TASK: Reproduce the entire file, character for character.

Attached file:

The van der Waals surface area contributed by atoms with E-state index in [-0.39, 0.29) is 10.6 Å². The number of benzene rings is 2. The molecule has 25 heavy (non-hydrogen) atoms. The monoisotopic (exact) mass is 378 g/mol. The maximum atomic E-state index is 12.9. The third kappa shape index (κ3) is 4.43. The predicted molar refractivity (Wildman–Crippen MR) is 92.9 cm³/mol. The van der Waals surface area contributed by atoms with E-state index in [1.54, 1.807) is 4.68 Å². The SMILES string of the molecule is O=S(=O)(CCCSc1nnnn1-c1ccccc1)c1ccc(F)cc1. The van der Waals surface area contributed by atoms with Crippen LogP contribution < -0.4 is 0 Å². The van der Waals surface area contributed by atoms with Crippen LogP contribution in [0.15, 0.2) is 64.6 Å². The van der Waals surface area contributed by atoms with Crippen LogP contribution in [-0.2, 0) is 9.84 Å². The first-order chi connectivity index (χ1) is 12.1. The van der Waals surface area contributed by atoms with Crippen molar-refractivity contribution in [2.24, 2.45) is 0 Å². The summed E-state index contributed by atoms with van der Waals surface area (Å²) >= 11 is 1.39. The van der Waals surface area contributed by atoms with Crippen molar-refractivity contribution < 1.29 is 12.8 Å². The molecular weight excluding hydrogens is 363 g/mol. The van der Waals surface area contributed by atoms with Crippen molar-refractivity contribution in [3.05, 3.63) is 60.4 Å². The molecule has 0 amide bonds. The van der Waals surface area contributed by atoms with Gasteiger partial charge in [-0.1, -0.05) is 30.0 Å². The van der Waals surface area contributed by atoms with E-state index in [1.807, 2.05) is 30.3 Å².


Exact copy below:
The van der Waals surface area contributed by atoms with E-state index in [-0.39, 0.29) is 10.6 Å². The number of benzene rings is 2. The molecule has 25 heavy (non-hydrogen) atoms. The monoisotopic (exact) mass is 378 g/mol. The maximum atomic E-state index is 12.9. The third kappa shape index (κ3) is 4.43. The predicted molar refractivity (Wildman–Crippen MR) is 92.9 cm³/mol. The van der Waals surface area contributed by atoms with E-state index in [1.54, 1.807) is 4.68 Å². The SMILES string of the molecule is O=S(=O)(CCCSc1nnnn1-c1ccccc1)c1ccc(F)cc1. The van der Waals surface area contributed by atoms with Crippen LogP contribution < -0.4 is 0 Å². The van der Waals surface area contributed by atoms with Crippen LogP contribution in [0.15, 0.2) is 64.6 Å². The van der Waals surface area contributed by atoms with Crippen LogP contribution in [-0.2, 0) is 9.84 Å². The first-order chi connectivity index (χ1) is 12.1. The van der Waals surface area contributed by atoms with Crippen molar-refractivity contribution in [2.24, 2.45) is 0 Å². The summed E-state index contributed by atoms with van der Waals surface area (Å²) >= 11 is 1.39. The van der Waals surface area contributed by atoms with Crippen molar-refractivity contribution < 1.29 is 12.8 Å². The molecular weight excluding hydrogens is 363 g/mol. The van der Waals surface area contributed by atoms with Crippen molar-refractivity contribution in [3.05, 3.63) is 60.4 Å². The molecule has 0 amide bonds. The van der Waals surface area contributed by atoms with Gasteiger partial charge in [-0.1, -0.05) is 30.0 Å². The van der Waals surface area contributed by atoms with E-state index in [1.807, 2.05) is 30.3 Å².